The event started with recitation of the Holy Quran and a brief documentary about fasting during Ramadan. The following speakers delivered their speeches and answered the questions from the audience.
“Salaam Aleikum, and Ramadan Mubarak.
I would like to take a moment to salute your message, and your disciplined efforts to promote openness, tolerance, and interfaith dialogue. “Love for all, hatred for none” it is simple and powerful; an end to war.
So thank you for this message. Indeed, what unites us, what we share, is far stronger than what divides us. It seems so often in our world today that we have to keep repeating this message that we have to teach and re-teach the value of tolerance and mutual respect. Sometimes it feels like nobody is listening. In America, our commitment to freedom of religion is sacred, but at the same time, we acknowledge in the first lines of our Constitution that we are forever in pursuit of “a more perfect union.” That we always have more work to do. And tolerance and progress are not linear, either. We may never get to that perfect union, that Platonic ideal, but we are committed to working for it, and to repeating messages of tolerance, community, humanity, and love, alongside friends and partners like you who share these same values. Along the way, we all have to stay focused on the message, and ignore the noise – quite a challenge, as we live in the very noisy and distracting social media era.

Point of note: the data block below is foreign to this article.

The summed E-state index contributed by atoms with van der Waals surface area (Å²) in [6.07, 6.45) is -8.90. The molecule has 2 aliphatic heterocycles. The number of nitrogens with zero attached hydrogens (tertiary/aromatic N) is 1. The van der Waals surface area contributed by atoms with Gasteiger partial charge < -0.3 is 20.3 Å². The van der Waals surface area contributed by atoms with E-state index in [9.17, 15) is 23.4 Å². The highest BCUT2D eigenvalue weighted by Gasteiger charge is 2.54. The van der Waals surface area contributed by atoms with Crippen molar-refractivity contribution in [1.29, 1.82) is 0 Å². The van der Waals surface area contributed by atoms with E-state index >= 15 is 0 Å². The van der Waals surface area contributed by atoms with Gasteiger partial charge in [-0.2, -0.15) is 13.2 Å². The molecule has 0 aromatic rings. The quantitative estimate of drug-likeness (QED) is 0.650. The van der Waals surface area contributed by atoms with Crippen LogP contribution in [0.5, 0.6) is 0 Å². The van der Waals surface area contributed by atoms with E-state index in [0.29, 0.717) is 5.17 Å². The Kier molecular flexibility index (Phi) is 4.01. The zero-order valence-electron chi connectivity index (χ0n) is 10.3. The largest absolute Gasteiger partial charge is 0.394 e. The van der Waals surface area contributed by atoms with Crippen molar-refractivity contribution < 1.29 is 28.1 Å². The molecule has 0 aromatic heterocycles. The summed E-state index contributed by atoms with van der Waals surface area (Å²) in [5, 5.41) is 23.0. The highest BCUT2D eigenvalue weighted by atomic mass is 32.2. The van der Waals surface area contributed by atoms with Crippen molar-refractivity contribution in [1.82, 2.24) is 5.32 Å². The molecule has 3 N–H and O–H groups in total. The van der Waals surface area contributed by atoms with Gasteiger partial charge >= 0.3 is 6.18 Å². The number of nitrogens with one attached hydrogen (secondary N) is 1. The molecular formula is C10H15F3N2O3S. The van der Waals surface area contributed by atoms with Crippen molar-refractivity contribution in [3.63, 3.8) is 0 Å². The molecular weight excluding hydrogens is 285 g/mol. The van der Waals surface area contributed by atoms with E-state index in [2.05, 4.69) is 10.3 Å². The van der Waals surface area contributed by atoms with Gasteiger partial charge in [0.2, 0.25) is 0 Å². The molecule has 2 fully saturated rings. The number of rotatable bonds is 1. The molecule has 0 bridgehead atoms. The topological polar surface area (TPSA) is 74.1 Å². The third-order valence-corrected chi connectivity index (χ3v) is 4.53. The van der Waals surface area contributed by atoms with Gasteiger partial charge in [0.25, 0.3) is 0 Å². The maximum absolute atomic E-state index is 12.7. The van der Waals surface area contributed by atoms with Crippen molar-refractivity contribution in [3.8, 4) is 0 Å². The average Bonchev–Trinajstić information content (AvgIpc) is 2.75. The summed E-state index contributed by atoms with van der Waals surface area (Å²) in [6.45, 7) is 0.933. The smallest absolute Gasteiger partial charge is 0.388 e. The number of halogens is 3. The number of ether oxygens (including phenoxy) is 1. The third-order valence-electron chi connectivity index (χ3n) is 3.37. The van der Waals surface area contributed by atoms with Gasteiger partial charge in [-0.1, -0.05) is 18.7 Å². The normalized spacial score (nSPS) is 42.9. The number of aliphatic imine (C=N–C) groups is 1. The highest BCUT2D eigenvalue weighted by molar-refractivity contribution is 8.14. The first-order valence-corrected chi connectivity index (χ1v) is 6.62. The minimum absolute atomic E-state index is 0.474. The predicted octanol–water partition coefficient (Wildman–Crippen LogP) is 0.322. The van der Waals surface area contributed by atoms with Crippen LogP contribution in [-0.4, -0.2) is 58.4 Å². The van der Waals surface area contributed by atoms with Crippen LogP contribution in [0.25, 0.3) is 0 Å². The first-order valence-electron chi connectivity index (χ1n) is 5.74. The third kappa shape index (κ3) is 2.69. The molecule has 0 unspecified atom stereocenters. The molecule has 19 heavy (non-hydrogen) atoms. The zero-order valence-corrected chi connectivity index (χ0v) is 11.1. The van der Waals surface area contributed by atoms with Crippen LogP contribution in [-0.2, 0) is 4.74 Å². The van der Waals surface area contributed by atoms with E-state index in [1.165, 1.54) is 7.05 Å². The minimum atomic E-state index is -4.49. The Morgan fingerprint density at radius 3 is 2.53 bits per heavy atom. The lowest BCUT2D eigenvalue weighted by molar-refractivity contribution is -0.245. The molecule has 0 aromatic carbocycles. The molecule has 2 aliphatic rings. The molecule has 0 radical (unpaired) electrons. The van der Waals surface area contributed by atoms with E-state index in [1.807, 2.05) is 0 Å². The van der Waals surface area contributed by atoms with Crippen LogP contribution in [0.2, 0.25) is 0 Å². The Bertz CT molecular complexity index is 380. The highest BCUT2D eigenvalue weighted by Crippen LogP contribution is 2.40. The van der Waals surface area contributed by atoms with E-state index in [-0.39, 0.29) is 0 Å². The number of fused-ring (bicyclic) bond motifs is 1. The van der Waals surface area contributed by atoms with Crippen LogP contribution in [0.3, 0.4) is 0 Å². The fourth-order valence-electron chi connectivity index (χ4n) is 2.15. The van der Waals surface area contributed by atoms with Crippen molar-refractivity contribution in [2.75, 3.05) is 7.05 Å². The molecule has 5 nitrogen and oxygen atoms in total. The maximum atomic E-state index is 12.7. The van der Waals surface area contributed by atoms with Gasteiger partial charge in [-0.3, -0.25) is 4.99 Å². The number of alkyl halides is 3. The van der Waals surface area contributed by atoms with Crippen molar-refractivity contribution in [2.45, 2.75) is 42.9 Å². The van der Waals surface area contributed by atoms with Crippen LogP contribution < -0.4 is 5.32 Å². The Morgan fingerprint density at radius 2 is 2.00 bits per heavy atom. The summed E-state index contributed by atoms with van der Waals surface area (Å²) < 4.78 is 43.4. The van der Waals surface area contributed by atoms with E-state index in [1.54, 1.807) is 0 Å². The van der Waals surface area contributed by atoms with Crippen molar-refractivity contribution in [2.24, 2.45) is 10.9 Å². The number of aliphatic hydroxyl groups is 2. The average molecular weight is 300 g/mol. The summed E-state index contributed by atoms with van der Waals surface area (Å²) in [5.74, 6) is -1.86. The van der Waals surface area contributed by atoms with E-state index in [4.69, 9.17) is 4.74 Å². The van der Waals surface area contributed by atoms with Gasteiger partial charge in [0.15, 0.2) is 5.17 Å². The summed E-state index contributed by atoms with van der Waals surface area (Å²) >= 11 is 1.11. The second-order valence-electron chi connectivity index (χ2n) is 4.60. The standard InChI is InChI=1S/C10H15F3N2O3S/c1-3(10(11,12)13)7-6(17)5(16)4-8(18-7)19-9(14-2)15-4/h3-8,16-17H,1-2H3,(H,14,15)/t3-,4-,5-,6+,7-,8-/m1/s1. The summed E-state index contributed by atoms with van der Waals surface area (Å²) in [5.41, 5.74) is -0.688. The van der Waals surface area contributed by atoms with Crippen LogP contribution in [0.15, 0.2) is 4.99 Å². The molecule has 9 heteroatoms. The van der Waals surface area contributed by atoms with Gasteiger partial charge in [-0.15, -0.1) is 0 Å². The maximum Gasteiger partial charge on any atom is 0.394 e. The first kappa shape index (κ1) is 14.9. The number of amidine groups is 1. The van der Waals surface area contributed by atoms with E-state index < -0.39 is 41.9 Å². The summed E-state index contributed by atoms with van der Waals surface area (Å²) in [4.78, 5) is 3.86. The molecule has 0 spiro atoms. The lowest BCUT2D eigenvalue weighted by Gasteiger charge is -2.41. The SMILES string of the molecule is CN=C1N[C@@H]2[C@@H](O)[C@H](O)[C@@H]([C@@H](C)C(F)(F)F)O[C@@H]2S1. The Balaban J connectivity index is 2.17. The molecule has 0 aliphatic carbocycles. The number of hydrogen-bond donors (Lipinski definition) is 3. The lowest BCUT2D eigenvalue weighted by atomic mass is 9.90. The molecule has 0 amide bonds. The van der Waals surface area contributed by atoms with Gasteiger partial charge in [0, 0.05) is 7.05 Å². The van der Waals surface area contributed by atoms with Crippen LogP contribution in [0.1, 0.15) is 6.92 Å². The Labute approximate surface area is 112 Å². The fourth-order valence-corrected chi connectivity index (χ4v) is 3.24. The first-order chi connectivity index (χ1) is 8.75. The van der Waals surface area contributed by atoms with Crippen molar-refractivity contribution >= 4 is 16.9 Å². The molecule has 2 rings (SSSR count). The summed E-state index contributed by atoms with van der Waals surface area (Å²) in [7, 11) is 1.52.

What we share is far stronger than what divides us.
Thank you once again for giving us the honor of sharing this Iftar with you. Wishing you peace, love and health for you and your families this month and for the year ahead. Saha Ftourkom!”
“The command to fast, whatever its details, is to be found in most religions in one form or another. In fact, fasting is a form of devotion and self-discipline.
As far as fasting in Islam is concerned, the fundamental objective and underlying philosophy of fasting has been stated in the Holy Quran as the attainment of Taqwa – meaning piety and righteousness.
The observance of the fast is obligatory upon every adult Muslim during the month of Ramadan. Fasting in Islam begins everywhere at the first appearance of dawn, and ends with sunset. During this period one is expected to abstain from all food and drink completely.
It is not just physical hunger and thirst that constitute the Muslim fast, but the recitation of the Holy Quran, understanding the commandments of God and making those part of everyday life, serving mankind, giving charities, helping those in need, being punctual in five daily obligatory prayers, waking up many hours before dawn for the individual prayer and the remembrance of God, and thus spending a greater part of the night in spiritual exercises make up the very essence of fasting.”